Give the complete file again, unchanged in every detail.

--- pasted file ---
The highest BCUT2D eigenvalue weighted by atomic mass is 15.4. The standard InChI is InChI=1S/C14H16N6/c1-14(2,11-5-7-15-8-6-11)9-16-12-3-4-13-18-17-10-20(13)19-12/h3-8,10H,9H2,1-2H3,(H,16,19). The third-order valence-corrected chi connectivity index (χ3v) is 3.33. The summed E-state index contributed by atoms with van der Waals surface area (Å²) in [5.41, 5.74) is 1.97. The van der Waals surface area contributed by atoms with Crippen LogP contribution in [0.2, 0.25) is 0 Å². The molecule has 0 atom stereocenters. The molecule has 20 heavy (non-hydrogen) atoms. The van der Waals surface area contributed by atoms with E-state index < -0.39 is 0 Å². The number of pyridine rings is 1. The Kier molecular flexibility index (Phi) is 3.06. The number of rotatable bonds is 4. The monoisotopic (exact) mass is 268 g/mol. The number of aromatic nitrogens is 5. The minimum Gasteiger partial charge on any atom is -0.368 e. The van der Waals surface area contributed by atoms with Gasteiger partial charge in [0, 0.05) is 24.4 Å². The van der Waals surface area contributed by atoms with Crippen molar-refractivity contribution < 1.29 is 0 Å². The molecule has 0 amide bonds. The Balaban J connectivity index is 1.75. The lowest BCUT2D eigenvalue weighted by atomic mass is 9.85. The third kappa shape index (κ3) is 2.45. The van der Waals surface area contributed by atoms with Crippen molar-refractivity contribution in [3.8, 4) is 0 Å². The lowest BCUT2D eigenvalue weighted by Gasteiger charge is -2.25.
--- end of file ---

The highest BCUT2D eigenvalue weighted by atomic mass is 15.4. The standard InChI is InChI=1S/C14H16N6/c1-14(2,11-5-7-15-8-6-11)9-16-12-3-4-13-18-17-10-20(13)19-12/h3-8,10H,9H2,1-2H3,(H,16,19). The third-order valence-corrected chi connectivity index (χ3v) is 3.33. The summed E-state index contributed by atoms with van der Waals surface area (Å²) in [5.41, 5.74) is 1.97. The van der Waals surface area contributed by atoms with Crippen LogP contribution in [0.2, 0.25) is 0 Å². The molecule has 0 atom stereocenters. The molecule has 20 heavy (non-hydrogen) atoms. The van der Waals surface area contributed by atoms with E-state index < -0.39 is 0 Å². The number of pyridine rings is 1. The Kier molecular flexibility index (Phi) is 3.06. The number of rotatable bonds is 4. The monoisotopic (exact) mass is 268 g/mol. The number of aromatic nitrogens is 5. The minimum Gasteiger partial charge on any atom is -0.368 e. The van der Waals surface area contributed by atoms with Gasteiger partial charge in [0, 0.05) is 24.4 Å². The van der Waals surface area contributed by atoms with Crippen molar-refractivity contribution < 1.29 is 0 Å². The molecule has 0 amide bonds. The Balaban J connectivity index is 1.75. The lowest BCUT2D eigenvalue weighted by atomic mass is 9.85. The third kappa shape index (κ3) is 2.45. The van der Waals surface area contributed by atoms with Crippen molar-refractivity contribution in [3.8, 4) is 0 Å². The lowest BCUT2D eigenvalue weighted by Gasteiger charge is -2.25.